Obama touches down on CU campus for second 2012 visit

President Obama made his second visit to the CU campus in just over four months on Sunday afternoon, greeting an audience of an estimated 13,000 students, faculty, university affiliates and local residents on Norlin Quad.

The president’s reelection campaign kicked into full gear last week, embarking on his “Road to Charlotte: Highlighting America’s Heroes.” His tour preludes the Democratic National Convention, which takes place in Charlotte, N.C. Sept. 3-6.

President Barack Obama addresses the crowd at Norlin on Sunday during a campaign stop. (CU Independent/James Bradbury)

Ryan Case, a senior political science major who was featured as Boulder’s American Hero on Sunday, got the chance to introduce the president.

Case told the story of his father’s nonexistent health care after losing his job when Case was a teen and his mother’s struggles with paying for prescription medication before her recent death at the hand of multiple sclerosis.

“At the time, I just kind of thought that was just how things worked – if you don’t have health insurance, you don’t have a job, you’re on your own,” Case said. “But now I know that that’s not how things should be, and the president knows that that’s not how things should be.”

“That’s why he’s worked to reform our health care system and make sure that every single American has access to quality health insurance,” Case said. “There is absolutely no reason why any single American should die from a [preventable] illness.”

Case’s story was well-received. It led into Obama’s statements, stressing what he feels is the pertinence of maintaining the Affordable Care Act (ACA), the president’s landmark health care legislation.

“We believe in an America that doesn’t let how much money you’ve got determine whether or not you’ve got good health care,” Obama said, referencing the parts of the ACA that prohibit discrimination based on salary or pre-existing conditions.

The president talked about the recent Republican National Convention’s featured speakers, including Mitt Romney, who spent more time addressing Barack Obama’s presidency and women’s issues in policy than young people’s issues.

“They talked about me,” Obama said. “But they didn’t talk about you. They didn’t talk about young people and the debt they’re incurring by going to college.”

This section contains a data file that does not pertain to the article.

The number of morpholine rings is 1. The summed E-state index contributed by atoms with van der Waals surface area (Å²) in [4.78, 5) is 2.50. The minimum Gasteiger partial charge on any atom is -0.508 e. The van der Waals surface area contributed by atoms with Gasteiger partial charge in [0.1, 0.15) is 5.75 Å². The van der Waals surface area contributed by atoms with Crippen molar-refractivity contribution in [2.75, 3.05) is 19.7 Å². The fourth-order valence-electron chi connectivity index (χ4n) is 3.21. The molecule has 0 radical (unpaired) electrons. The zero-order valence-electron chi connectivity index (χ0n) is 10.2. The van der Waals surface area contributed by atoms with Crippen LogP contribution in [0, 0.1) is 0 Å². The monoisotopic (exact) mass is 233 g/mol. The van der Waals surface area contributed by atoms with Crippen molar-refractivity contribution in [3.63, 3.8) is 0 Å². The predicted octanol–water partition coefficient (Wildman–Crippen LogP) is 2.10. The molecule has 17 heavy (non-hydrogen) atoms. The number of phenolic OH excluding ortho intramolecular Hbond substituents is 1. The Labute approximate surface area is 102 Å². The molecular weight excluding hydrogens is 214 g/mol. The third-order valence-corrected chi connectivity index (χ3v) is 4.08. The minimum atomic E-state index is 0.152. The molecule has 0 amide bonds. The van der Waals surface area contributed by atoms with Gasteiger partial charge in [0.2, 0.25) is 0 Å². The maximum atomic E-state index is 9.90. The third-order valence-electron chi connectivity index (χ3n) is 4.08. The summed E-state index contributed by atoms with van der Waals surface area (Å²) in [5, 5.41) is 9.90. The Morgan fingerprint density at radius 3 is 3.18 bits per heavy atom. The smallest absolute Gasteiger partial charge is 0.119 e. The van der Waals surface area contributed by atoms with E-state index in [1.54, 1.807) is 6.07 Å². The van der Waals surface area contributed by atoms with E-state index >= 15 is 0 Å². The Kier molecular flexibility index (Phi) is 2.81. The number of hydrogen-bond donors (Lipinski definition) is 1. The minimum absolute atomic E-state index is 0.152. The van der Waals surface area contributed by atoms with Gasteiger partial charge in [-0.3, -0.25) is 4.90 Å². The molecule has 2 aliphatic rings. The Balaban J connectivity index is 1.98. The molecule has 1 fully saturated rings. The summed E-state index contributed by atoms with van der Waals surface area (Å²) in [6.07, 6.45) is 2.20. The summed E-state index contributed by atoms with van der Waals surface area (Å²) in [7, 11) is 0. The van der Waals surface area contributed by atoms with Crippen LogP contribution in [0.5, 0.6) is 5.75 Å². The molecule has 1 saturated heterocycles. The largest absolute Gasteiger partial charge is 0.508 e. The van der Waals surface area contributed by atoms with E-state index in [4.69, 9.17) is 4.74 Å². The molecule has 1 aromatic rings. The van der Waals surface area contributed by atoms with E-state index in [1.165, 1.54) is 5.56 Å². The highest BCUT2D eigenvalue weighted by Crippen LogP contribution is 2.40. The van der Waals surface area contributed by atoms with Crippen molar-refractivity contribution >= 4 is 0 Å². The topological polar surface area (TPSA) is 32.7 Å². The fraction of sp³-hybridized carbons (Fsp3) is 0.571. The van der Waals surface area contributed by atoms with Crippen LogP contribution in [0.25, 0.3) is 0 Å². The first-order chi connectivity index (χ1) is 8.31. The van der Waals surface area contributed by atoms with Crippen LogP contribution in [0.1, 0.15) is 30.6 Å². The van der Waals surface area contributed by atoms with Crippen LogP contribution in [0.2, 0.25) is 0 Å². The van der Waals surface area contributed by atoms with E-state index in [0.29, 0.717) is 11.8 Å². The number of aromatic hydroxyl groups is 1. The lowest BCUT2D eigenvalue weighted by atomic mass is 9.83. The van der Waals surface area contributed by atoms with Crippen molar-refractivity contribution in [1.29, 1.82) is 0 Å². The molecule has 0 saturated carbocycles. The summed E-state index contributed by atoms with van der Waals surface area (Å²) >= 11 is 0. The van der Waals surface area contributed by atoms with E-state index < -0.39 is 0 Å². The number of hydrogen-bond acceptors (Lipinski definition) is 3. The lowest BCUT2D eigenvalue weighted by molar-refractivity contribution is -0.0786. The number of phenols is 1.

The subsidized student loan interest rate remains at 3.4 percent for loans taken out in July 2012. This is because the bill extending the rate passed the Democratic-led Senate and Republican-led House with overwhelming bipartisan support earlier this summer.

Calling it a “once-in-a-lifetime opportunity”, freshmen Cheyanne McBirney, an open-option major, and Andrea Tudal, a communication major, attended the presidential visit on Sunday.

“If you live here, why not go?” McBirney said.

Attendees waited for hours in lines that stretched in opposite directions from the west side of Norlin Library for Obama’s 25-minute speech.

Samantha Webster, an 18-year-old freshman biochemistry major, arrived in line at 10 a.m. for the 1 p.m. event.

“He’s a really good speaker, so it was definitely worth standing in the sun for three hours,” Webster said.

Freshmen Alex Trznadel and Joel Ayers were especially interested in attending on Sunday to support Obama’s liberal stance on gay marriage.

“I don’t think that anyone should interfere with that, but I have to pick a side,” Ayers said.

“I wanted to hear what he had to say,” Trznadel said.

It was the third time in history and the second time in 58 years an acting president appeared on the Boulder campus, the last being Obama’s stop at the Coors Events Center on April 24, 2012. Dwight D. Eisenhower visited for an hour in 1954 to dedicate the opening of the National Bureau of Standards, now National Institute for Standards and Technology (NIST).

Romney and Obama remain in a close race to win Colorado’s nine electoral votes this November. Both have visited multiple areas of the state this summer. President Obama has visited Colorado eight times in 2012. The first presidential debate between Obama and Romney will take place at the University of Denver on Oct. 3 in the Magness Arena, and tickets are not available to the public.

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Contact CU Independent Staff Writer Alison Noon at Alison.noon@colorado.edu.

Alison Noon

A Sophomore at CU, Alison is majoring in Media Studies in the School of Journalism and Mass Communication. At the CU Independent, Alison has the pleasure of working in the position of Social Media Outreach Editor, collaborating with the rest of the team to bring CUI news to students via Facebook and Twitter. She enjoys walking to the Chautauqua area for hikes, using public transportation, and tidying her house.

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